Ontario has met its interim GHG reduction target for 2014 but it will find it difficult to reach its 2020 goal, the Canadian province’s acting environment commissioner said on Tuesday, as a North American climate summit kicks off in Toronto.
In a report published ahead of this week’s Climate Summit of the Americas, Ellen Schwartzel said Ontario will miss its 2020 target to cut emissions by 15% below 1990 levels by 2020 unless it adopts some more ambitious policies.
“Unless the government takes more aggressive action, particularly in the transportation and building sectors, it will not be able to meet its target to reduce greenhouse gas emissions by 19 megatonnes by 2020,” Schwartzel said.
“This would be roughly equivalent to the reductions it achieved with the closure of the province’s coal-fired electricity plants.”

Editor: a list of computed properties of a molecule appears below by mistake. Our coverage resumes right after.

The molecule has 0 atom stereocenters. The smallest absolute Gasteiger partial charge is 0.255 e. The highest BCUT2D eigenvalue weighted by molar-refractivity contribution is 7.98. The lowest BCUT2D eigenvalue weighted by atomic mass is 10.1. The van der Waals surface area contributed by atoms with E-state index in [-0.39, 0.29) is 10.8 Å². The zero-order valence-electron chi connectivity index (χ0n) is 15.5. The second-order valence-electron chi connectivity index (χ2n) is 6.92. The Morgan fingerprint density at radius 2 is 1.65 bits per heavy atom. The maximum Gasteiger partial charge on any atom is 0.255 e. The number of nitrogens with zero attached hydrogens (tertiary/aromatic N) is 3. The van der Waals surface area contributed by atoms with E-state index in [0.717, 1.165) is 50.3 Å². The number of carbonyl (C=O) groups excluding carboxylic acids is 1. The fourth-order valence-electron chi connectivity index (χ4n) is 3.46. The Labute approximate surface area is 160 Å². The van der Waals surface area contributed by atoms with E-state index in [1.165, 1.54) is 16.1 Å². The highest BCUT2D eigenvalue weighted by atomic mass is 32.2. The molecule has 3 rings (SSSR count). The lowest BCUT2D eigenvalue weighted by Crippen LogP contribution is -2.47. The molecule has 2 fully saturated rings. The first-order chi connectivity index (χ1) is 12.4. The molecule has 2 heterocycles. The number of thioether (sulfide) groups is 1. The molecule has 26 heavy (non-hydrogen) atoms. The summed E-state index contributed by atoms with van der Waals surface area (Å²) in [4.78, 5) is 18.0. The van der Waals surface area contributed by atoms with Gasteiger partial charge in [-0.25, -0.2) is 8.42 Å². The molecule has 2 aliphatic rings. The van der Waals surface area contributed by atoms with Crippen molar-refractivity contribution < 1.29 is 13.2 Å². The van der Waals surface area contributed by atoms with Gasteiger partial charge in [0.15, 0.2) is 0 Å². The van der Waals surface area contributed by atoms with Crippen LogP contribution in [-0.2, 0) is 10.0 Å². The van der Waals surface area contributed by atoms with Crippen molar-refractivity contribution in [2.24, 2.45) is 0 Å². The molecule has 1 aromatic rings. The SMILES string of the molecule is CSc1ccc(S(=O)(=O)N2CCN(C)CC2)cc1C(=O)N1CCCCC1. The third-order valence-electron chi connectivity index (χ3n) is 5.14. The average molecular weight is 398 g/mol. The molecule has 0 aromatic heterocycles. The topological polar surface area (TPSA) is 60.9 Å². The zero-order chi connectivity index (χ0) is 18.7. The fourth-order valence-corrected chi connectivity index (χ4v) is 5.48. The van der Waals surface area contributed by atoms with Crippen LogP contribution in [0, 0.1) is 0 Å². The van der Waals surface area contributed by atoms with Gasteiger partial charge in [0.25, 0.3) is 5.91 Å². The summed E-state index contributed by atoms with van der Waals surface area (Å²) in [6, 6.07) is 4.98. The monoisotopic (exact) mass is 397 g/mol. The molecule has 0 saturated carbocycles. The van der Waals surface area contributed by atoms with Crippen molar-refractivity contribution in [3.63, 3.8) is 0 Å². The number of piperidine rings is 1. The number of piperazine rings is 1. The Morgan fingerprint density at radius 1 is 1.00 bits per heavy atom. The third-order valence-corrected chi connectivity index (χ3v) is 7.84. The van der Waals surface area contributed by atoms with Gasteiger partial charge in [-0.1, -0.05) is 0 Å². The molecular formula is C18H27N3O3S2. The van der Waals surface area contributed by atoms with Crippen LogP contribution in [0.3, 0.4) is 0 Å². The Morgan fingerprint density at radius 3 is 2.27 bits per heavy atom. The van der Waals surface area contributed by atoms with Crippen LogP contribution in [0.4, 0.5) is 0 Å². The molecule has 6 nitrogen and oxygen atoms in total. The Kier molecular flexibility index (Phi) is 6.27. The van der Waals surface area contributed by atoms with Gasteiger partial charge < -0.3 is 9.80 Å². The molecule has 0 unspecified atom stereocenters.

Ontario’s transportation sector is the province’s largest source of greenhouse gas emissions following the decision to close the coal plants.
“We need a more ambitious suite of actions, focused especially on reducing emissions from cars and trucks. And each time a new high-rise tower goes up, we should be reminded that buildings account for the next biggest increase in megatonnes of CO2,” Schwartzel said.
Ontario Premier Kathleen Wynne earlier this year announced that the province would design its own cap-and-trade scheme and link it to those of California and Quebec under the WCI.
Schwartzel acknowledged that while a provincial carbon market will help push Ontario towards its 2020 goal, it will likely focus on large industrial emitters, and thus won’t be enough to fill the near-term gap.
Ontario will unveil the details of its emissions trading scheme, as well as other elements of its new climate change strategy, towards the end of the year.
Wynne will welcome California governor Jerry Brown, former Mexican President Felipe Calderon and former US Vice President Al Gore to her summit this week, but Canadian environment minister Leona Aglukkaq is reportedly not attending.
Download the complete commissioner’s report here.
By Mike Szabo – email@example.com